There is a very long list of households that would be worse off under the original tax package. It flies completely in the face of what the Treasurer said: that no-one would be worse off and that the Warren and Harding analysis proved that. It did nothing of the sort and that is completely revealed in the material released on the weekend. But of course we have heard from the Democrats that they have saved Australia from the damage of the tax package: now everyone is a winner and everyone is much better off. Again, under the Warren and Harding analysis, that is not so. Again, looking at the critical category of self-funded retirees that the Prime Minister said he was protecting, under the new Howard-Lees package a self-funded retiree on $10,000 would be $1.37 worse off, while a self-funded retiree couple on $20,000 would be 84c worse off.

Let us have a look at some of the gains the Democrats believe they have achieved on behalf of all Australians from their ridiculous deal with the government. One is that a single person earning $20,000 would gain 94c a week. When I was reading the Weekend Australian I also saw a story from the Prime Minister that he is now going to be working hard to become known as a compassionate Prime Minister and he is going to be appealing to generation X, to people under 30. This seems to be the Prime Minister's idea of appealing to generation X. Imagine you are a young single person earning $20,000 a year and just starting out. The Prime Minister, who has great appeal to you as a young person, is to give you 94c a week. Company executives up the line earning around $100,000 will get $50 to $80 a week, but the generation Xer—the young person whom the Prime Minister wants to appeal to—will be getting 94c a week maximum.

Imagine that that young person gets married. This couple are just setting out; they are thinking of having children. They are finding it hard to make ends meet with a combined income of $30,000 a year. What do they get from the Howard-Lees tax package? Whoopee, here you go: $2.34 a week. That is how the Prime Minister feels that he is going to appeal to young people—by offering them 90c a week or $2.34 a week. Who does he think he is kidding?

We have heard a bit of discussion from members opposite about how this legislation is going to reduce effective marginal tax rates. There is a range of income and household types over which there are some reductions in effective marginal tax rates, but there are also areas—and I will use one or two examples—where the effective marginal tax rates must be very high indeed. Under the analysis released on the weekend, a two-income couple with an income split of fifty-fifty earning a combined income of $30,000 would get an overall benefit of $31.63 a week. But if they earned $35,000, that would drop from $31-odd to $3.40 a week. That is a very high effective marginal tax rate. There is another example of a self-employed couple with two children. According to this analysis, a self-employed couple on $40,000 would get something in the order of $20 a week, but if they went to $45,000 they would get $5.50 a week. That is again a very high effective marginal tax rate.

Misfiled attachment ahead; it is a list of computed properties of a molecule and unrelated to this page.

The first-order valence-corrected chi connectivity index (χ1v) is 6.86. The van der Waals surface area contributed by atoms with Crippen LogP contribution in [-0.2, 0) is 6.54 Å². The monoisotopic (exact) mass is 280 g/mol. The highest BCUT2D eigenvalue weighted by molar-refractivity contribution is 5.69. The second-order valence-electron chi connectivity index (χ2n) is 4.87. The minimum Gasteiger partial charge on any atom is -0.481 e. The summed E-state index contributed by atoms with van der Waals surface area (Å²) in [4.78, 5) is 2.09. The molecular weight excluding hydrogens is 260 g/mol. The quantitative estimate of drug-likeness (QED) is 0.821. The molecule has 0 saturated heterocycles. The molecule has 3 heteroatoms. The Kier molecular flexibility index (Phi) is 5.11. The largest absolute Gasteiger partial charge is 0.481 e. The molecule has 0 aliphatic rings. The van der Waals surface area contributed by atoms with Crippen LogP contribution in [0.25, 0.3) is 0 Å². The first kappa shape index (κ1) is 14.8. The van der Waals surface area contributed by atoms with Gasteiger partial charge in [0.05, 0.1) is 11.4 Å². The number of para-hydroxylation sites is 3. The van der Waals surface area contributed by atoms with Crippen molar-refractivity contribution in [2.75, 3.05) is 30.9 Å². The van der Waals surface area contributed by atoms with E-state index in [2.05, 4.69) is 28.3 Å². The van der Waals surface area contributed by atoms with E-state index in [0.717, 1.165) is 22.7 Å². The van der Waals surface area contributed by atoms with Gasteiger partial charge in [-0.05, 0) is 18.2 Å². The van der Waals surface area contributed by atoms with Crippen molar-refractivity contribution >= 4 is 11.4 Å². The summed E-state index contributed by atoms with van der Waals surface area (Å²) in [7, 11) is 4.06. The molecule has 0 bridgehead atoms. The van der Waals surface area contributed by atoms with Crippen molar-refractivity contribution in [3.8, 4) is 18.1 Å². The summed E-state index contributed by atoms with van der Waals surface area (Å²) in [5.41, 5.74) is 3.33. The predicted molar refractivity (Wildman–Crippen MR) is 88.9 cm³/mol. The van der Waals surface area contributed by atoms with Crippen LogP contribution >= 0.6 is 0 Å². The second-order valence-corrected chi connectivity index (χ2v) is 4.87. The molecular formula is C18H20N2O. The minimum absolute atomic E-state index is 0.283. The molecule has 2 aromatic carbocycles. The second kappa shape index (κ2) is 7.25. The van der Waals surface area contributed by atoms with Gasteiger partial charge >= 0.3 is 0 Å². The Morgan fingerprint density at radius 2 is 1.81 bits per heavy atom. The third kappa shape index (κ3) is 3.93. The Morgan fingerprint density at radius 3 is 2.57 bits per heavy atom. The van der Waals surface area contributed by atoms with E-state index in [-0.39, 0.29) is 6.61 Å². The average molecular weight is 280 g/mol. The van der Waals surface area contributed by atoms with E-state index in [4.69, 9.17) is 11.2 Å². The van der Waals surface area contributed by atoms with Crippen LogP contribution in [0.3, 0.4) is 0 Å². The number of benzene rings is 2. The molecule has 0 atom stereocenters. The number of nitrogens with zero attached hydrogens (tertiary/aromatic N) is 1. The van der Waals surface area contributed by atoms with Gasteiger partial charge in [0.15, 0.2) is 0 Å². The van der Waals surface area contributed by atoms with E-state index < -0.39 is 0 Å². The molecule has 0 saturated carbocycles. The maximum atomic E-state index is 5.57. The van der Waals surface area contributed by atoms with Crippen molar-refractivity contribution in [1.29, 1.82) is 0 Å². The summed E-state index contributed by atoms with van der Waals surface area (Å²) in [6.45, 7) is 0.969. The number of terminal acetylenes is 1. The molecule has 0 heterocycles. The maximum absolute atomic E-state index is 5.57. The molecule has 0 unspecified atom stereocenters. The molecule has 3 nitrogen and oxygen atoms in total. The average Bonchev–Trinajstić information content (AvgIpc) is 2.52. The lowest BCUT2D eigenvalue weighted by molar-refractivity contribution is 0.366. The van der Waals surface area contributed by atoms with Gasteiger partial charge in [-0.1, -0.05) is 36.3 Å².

The point of all this is that we could have achieved a lot in the reduction of effective marginal tax rates by the application of tax credits, which is Labor Party policy. I have heard members opposite saying, `Labor has no policies. It is against reducing effective marginal tax rates, and it is against reducing poverty traps.' Nothing could be further from the truth. The policy was released before the election, and Labor's tax credits were much more effective in lowering effective marginal tax rates than the policies that are contained in this legislation. As I have pointed out from these tables, the legislation still provides for very high effective marginal tax rates across important ranges of incomes for different types of families.

There is the alternative: Labor's tax credits applied and financed fully with no GST. Let us contemplate this for a moment. A GST itself reduces the incentive to move from welfare to work because, in moving from welfare to work, you will have a lower disposable income with a GST than without a GST. A GST reduces the purchasing power of paid income. That needs to be taken into account when people say, `Isn't it marvellous how this is reducing effective marginal tax rates.' The GST itself actually increases effective marginal tax rates. This nation would be far better off with tax credits and no GST because tax credits themselves unambiguously reduce these effective marginal tax rates and provide genuine incentives for people to move from welfare to work and to increase their work effort.

I return to the Prime Minister's claims on the weekend that he is going to be looking after the people under 30, the Generation Xers, the people who look forward to employment in the future. I refer to a report that was released today by Professor Peter Dixon and Maureen Rimmer of the Centre of Policy Studies at Monash University. It is a damning indictment of the government's tax package. It is a damning indictment of the Howard-Lees package because it concludes that the Howard-Lees tax package will reduce Australian living standards by more than the original tax package and will result in the risk of substantial job losses in the short term and create no jobs in the long term. So we have a situation where the under-30s can now look forward to very substantial job losses under the Howard-Lees package, which is the subject of this legislation. I cannot for the life of me see how this could possibly be in the interests of Australians or how it could possibly be in the interests of young people. Even at this late hour—in terms of the Senate timing of this legislation—I urge the Senate to reject the Howard-Lees tax package.